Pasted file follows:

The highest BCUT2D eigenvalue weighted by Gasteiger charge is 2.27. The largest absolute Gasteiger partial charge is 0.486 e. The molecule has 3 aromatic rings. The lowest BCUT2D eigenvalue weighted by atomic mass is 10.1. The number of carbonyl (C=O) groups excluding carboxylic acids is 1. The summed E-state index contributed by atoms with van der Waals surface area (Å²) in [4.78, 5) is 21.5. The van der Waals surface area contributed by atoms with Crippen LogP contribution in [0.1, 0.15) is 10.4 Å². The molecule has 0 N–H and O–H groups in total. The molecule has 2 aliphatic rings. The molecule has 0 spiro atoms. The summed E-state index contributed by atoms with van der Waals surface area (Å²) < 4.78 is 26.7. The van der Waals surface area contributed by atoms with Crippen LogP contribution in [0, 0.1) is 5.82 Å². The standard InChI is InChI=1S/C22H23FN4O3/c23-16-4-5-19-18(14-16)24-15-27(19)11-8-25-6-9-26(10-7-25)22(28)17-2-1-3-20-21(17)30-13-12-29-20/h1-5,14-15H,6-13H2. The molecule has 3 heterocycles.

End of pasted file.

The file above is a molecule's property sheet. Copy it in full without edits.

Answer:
The highest BCUT2D eigenvalue weighted by Gasteiger charge is 2.27. The largest absolute Gasteiger partial charge is 0.486 e. The molecule has 3 aromatic rings. The lowest BCUT2D eigenvalue weighted by atomic mass is 10.1. The number of carbonyl (C=O) groups excluding carboxylic acids is 1. The summed E-state index contributed by atoms with van der Waals surface area (Å²) in [4.78, 5) is 21.5. The van der Waals surface area contributed by atoms with Crippen LogP contribution in [0.1, 0.15) is 10.4 Å². The molecule has 0 N–H and O–H groups in total. The molecule has 2 aliphatic rings. The molecule has 0 spiro atoms. The summed E-state index contributed by atoms with van der Waals surface area (Å²) < 4.78 is 26.7. The van der Waals surface area contributed by atoms with Crippen LogP contribution in [0, 0.1) is 5.82 Å². The standard InChI is InChI=1S/C22H23FN4O3/c23-16-4-5-19-18(14-16)24-15-27(19)11-8-25-6-9-26(10-7-25)22(28)17-2-1-3-20-21(17)30-13-12-29-20/h1-5,14-15H,6-13H2. The molecule has 3 heterocycles.